References and Further Reading 1.
Guidelines for Multicultural Collaboration We all have an internal list of those we still don't understand, let alone appreciate. We all have biases, even prejudices, toward specific groups. In our workshops we ask people to gather in pairs and think about their hopes and fears in relating to people of a group different from their own.
Fears usually include being judged, miscommunication, and patronizing or hurting others unintentionally; hopes are usually the possibility of dialogue, learning something new, developing friendships, and understanding different points of view. After doing this activity hundreds of times, I'm always amazed how similar the lists are.
At any moment that we're dealing with people different from ourselves, the likelihood is that they carry a similar list of hopes and fears in their back pocket. No matter how well we think we understand each other, communication is hard. Just think, for example, how often we hear things like, "He doesn't get it," or "She didn't really hear what I meant to say.
Our culture influences how we approach problems, and how we participate in groups and in communities. When we participate in groups we are often surprised at how differently people approach their work together.
Culture is a complex concept, with many different definitions. But, simply put, "culture" refers to a group or community with which we share common experiences that shape the way we understand the world. It includes groups that we are born into, such as gender, race, or national origin.
It also includes groups we join or become part of. For example, we can acquire a new culture by moving to a new region, by a change in our economic status, or by becoming disabled.
When we think of culture this broadly, we realize we all belong to many cultures at once. Our histories are a critical piece of our cultures. Historical experiences -- whether of five years ago or of ten generations back -- shape who we are.
Knowledge of our history can help us understand ourselves and one another better. Exploring the ways in which various groups within our society have related to each other is key to opening channels for cross-cultural communication.
Six Fundamental Patterns of Cultural Differences In a world as complex as ours, each of us is shaped by many factors, and culture is one of the powerful forces that acts on us. Anthropologists Kevin Avruch and Peter Black explain the importance of culture this way: One's own culture provides the "lens" through which we view the world; the "logic" As people from different cultural groups take on the exciting challenge of working together, cultural values sometimes conflict.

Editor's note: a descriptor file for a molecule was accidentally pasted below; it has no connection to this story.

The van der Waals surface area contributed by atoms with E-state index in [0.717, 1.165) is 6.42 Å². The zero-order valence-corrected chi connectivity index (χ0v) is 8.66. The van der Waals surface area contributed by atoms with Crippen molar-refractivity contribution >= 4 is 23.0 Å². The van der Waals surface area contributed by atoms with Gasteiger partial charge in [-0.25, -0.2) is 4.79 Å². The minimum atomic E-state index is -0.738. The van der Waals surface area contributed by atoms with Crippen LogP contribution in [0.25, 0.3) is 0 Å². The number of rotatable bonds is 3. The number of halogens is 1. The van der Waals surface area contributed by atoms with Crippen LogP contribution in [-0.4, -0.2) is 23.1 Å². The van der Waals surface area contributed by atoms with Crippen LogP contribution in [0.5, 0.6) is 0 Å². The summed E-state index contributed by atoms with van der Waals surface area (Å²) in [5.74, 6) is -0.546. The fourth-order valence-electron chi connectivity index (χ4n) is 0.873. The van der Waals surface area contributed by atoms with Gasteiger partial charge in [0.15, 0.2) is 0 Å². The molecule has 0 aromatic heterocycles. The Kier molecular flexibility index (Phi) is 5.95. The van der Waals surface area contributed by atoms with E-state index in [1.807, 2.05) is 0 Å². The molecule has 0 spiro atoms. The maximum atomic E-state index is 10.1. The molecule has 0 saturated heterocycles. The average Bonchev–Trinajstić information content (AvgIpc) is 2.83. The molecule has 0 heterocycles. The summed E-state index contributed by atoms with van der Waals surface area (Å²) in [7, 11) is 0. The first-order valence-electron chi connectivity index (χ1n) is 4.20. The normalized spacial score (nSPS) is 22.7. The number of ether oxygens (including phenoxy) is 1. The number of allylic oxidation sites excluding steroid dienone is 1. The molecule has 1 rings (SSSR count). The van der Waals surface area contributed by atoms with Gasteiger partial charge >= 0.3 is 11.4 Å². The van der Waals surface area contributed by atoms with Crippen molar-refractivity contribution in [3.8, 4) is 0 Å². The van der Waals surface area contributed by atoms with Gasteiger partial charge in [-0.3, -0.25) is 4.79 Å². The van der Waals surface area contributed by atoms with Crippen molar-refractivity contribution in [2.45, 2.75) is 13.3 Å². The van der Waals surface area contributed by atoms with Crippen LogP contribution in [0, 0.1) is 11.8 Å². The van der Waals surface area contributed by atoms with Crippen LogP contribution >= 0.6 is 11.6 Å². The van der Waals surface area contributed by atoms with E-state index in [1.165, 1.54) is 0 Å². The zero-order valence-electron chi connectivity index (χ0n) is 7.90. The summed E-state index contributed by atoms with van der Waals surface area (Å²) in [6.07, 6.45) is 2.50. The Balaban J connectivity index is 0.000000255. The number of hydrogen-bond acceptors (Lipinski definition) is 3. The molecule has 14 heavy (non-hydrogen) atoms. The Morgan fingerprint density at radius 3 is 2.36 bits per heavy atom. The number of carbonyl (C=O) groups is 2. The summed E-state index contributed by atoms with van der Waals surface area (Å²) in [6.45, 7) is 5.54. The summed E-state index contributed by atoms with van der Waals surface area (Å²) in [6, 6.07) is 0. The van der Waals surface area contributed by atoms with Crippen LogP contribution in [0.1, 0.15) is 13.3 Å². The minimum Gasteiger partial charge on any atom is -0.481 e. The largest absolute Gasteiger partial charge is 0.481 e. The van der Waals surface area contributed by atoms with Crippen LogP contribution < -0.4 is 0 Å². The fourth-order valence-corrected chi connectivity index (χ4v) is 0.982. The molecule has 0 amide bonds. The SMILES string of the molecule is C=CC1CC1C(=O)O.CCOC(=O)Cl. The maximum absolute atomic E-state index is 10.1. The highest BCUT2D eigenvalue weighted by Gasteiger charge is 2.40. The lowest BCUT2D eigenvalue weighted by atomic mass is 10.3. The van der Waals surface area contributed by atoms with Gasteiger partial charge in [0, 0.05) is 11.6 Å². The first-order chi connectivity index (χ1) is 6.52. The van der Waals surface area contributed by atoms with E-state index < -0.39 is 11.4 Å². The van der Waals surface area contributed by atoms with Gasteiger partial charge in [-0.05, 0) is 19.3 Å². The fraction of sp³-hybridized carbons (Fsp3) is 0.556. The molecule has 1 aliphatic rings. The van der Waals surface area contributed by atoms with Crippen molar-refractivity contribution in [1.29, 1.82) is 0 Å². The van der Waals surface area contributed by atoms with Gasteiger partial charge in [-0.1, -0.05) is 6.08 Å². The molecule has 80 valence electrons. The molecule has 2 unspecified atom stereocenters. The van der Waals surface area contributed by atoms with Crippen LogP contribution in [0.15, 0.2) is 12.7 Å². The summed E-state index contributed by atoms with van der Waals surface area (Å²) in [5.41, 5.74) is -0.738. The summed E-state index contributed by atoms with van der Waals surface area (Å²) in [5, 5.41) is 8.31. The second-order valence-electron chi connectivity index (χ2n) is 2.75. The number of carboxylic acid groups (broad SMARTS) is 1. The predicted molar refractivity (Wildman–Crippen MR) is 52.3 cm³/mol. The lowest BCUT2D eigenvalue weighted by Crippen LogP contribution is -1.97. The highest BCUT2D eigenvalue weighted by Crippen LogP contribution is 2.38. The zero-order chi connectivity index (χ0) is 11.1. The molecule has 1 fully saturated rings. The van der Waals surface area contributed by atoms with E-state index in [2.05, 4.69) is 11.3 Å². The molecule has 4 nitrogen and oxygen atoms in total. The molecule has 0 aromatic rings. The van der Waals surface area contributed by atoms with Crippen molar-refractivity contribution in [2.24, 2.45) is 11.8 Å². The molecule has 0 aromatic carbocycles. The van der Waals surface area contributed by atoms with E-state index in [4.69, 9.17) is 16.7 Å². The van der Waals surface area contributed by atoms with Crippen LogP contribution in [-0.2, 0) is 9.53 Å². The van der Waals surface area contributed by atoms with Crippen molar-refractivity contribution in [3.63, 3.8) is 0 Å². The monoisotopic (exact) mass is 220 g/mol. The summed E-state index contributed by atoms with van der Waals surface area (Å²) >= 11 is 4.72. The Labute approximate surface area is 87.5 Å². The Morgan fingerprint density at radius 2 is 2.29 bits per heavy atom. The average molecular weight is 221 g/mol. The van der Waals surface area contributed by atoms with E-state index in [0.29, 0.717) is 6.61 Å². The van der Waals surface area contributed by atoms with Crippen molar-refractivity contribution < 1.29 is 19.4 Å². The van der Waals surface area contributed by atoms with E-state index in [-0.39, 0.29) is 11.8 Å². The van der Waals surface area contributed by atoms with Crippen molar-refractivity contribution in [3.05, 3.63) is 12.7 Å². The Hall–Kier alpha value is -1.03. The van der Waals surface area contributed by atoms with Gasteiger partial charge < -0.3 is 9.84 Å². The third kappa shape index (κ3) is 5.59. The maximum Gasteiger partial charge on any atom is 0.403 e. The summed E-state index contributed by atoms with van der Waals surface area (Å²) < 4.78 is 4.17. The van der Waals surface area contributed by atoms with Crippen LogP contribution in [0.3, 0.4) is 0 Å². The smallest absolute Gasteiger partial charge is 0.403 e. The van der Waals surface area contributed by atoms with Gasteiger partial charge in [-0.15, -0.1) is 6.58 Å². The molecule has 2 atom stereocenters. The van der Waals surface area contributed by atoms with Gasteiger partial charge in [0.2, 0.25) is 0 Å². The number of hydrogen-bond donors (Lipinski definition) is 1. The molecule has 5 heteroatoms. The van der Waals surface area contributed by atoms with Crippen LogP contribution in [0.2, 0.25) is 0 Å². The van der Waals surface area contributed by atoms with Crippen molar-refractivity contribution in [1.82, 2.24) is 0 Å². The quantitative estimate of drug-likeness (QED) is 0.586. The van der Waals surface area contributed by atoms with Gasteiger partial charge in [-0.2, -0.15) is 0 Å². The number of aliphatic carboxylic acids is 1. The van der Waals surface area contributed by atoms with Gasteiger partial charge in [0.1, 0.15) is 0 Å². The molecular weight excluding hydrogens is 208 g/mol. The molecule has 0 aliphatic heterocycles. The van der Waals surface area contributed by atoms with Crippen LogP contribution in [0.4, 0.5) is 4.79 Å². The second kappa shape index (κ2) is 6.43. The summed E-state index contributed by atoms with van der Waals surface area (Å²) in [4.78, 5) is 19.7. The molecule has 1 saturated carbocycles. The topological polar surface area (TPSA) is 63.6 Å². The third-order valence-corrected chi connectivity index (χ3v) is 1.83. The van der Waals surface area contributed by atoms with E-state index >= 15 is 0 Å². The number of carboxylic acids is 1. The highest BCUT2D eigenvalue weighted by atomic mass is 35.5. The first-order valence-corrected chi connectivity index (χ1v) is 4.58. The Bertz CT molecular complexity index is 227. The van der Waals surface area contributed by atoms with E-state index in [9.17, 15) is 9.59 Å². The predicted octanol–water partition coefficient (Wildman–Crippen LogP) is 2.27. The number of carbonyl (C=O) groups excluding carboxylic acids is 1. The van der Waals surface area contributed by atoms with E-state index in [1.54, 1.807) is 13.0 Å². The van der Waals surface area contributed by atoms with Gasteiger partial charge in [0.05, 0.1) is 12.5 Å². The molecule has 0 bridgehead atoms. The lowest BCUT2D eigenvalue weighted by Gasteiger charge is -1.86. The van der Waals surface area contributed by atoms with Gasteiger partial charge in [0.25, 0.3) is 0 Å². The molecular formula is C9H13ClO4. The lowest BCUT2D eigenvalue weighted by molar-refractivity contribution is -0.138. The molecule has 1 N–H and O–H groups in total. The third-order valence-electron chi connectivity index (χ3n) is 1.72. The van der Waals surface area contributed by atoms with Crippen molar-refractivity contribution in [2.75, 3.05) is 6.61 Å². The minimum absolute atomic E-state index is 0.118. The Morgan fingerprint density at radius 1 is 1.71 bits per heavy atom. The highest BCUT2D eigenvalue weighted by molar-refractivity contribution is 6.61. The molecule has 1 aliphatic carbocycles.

We can misunderstand each other, and react in ways that can hinder what are otherwise promising partnerships. Oftentimes, we aren't aware that culture is acting upon us. Sometimes, we are not even aware that we have cultural values or assumptions that are different from others'.
Six fundamental patterns of cultural differences -- ways in which cultures, as a whole, tend to vary from one another -- are described below.Carol Gilligan continues to support equality and female resistance as a professor at New York University and Cambridge University.
Her work is widely esteemed for inspiring the Gender Equity in Education Act. In a Different Voice: Psychological Theory and Women's Development is a book on gender studies by American professor Carol Gilligan, published in , which Harvard University Press calls "the little book that started a revolution"..
In the book, Gilligan criticized Kohlberg's stages of moral development of children. Kohlberg's data showed that girls on average reached a lower level of moral. Ethics of care and feminist ethics Edit. Care-focused feminism is a branch of feminist thought, informed primarily by ethics of care as developed by Carol Gilligan and Nel Noddings.
Harvard University Press. ↑ Gilligan, Carol. In a Different Voice. Cambridge: Harvard University Press. p.
Technology In Action, Introductory - United States Edition, Alan Evans, Mary Anne Poatsy, Kendall Martin A Survey of Worcestershire by Thomas Habington V2 (), Thomas Habington, John Amphlett Four Freedoms Trimmers, School Specialty Publishing, Carson Dellosa Publishing.
Carol Gilligan (/ ˈ ɡ ɪ l ɪ ɡ ən /; born November 28, ) is an American feminist, ethicist, and psychologist best known for her work on ethical community and ethical relationships, and certain subject-object problems in ethics.
Together with her students, Gilligan founded the Harvard Project on Women’s Psychology and Girls’ Development, and in , she was appointed to Harvard’s first professorship in gender studies.
Gilligan is currently a professor at New York University.